Correlation of patient weight and cross-sectional dimensions with subjective image quality at standard dose abdominal CT.

Kalra MK, Maher MM, Prasad SR, Hayat MS, Blake MA, Varghese J, Halpern EF, Saini S - Korean J Radiol (2003 Oct-Dec)

Scatter graph depicting distribution of patients' transverse diameter.
© Copyright Policy - open-access
Related In: Results  -  Collection

License
Show All Figures
getmorefigures.php?uid=PMC2698101&req=5

Figure 2: Scatter graph depicting distribution of patients' transverse diameter.
Mentions: The range of patients' weights in our study was 41.77 to 102.15 kg (median weight = 77.18 kg) (Fig. 1). The range of cross-sectional transverse abdominal diameters was 25 to 42 cm with average diameter of 33 cm (Fig. 2). The range of measurements for the average anterior abdominal fat thickness, anteroposterior diameter, circumference and cross-sectional area of abdomen were 0.1-3.2 cm (average=1.77 cm), 15.5-34.2 cm (average=25.86 cm), 72-125 cm (average = 97.57 cm) and 386-1187 cm2 (average=727.33 cm2), respectively. Data documenting correlation between image quality and patients' abdominal dimensions are summarized in table 1. Significant negative correlation was found between image quality and patients' weight, anterior abdominal fat thickness anteroposterior and transverse diameter, circumference, and cross-sectional area (p<.01). With standard protocol abdominal CT studies, the transverse diameter of the patients had the strongest negative correlation with subjective image quality (p=.0001). A negative linear correlation of 0.56 between subjective image quality and root mean square dimension and circumference of abdomen was found (p<.002).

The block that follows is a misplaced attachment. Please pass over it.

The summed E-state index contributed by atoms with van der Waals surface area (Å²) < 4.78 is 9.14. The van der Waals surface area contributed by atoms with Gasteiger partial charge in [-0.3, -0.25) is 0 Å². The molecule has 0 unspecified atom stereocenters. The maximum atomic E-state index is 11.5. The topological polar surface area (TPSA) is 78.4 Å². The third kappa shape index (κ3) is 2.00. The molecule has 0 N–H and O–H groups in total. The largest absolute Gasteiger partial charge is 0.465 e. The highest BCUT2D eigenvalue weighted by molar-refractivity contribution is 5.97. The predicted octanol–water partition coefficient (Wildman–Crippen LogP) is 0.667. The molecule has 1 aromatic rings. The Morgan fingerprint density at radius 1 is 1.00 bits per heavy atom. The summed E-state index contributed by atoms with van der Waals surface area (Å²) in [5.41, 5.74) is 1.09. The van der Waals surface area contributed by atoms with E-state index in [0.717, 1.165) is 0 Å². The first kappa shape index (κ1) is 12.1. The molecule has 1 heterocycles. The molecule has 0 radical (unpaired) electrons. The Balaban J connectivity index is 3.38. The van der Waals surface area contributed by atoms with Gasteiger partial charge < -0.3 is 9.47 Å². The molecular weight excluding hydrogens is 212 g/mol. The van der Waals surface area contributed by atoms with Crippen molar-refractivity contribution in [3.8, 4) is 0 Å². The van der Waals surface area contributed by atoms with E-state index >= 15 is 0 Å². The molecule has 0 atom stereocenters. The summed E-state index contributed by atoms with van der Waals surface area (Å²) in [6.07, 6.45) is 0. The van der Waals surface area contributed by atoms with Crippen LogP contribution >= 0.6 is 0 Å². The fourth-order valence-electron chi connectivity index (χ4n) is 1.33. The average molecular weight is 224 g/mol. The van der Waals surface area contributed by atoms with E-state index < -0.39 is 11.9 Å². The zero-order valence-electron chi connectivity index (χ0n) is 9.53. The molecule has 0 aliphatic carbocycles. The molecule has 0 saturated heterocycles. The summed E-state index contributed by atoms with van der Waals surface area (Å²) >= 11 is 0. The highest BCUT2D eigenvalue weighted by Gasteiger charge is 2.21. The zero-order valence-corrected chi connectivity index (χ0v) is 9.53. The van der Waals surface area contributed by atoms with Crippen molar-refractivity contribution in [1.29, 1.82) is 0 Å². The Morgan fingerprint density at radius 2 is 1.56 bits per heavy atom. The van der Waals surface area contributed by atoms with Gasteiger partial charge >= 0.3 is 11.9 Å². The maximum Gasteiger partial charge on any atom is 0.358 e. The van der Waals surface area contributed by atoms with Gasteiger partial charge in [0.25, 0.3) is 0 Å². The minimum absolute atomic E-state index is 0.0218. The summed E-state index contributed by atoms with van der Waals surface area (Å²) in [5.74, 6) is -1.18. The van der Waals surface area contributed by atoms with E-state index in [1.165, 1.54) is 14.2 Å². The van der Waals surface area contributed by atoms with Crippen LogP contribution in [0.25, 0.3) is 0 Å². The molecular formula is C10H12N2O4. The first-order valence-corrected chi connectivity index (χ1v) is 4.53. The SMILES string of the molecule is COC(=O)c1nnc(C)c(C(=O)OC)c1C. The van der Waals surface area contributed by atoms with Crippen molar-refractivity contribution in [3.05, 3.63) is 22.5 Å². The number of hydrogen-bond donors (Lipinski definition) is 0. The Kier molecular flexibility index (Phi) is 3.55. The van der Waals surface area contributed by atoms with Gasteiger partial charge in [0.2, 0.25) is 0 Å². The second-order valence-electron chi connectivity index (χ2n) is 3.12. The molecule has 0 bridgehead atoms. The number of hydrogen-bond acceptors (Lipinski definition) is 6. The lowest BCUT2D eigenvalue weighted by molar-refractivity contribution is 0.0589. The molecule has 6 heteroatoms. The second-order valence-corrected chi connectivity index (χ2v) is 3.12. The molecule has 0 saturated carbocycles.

Bottom Line: A statistically significant negative linear correlation of 0.46, 0.47, 0.47, 0.58, 0.56, 0.54, and 0.56 between patient weight, anterior abdominal fat thickness, anteroposterior and transverse diameter, circumference, cross-sectional area and image quality at standard scanning parameters was found (p<0.01).There is a significant association between image quality, patients' weight and cross-sectional abdominal dimensions.Maximum transverse diameter of the abdomen has the strongest association with subjective image quality.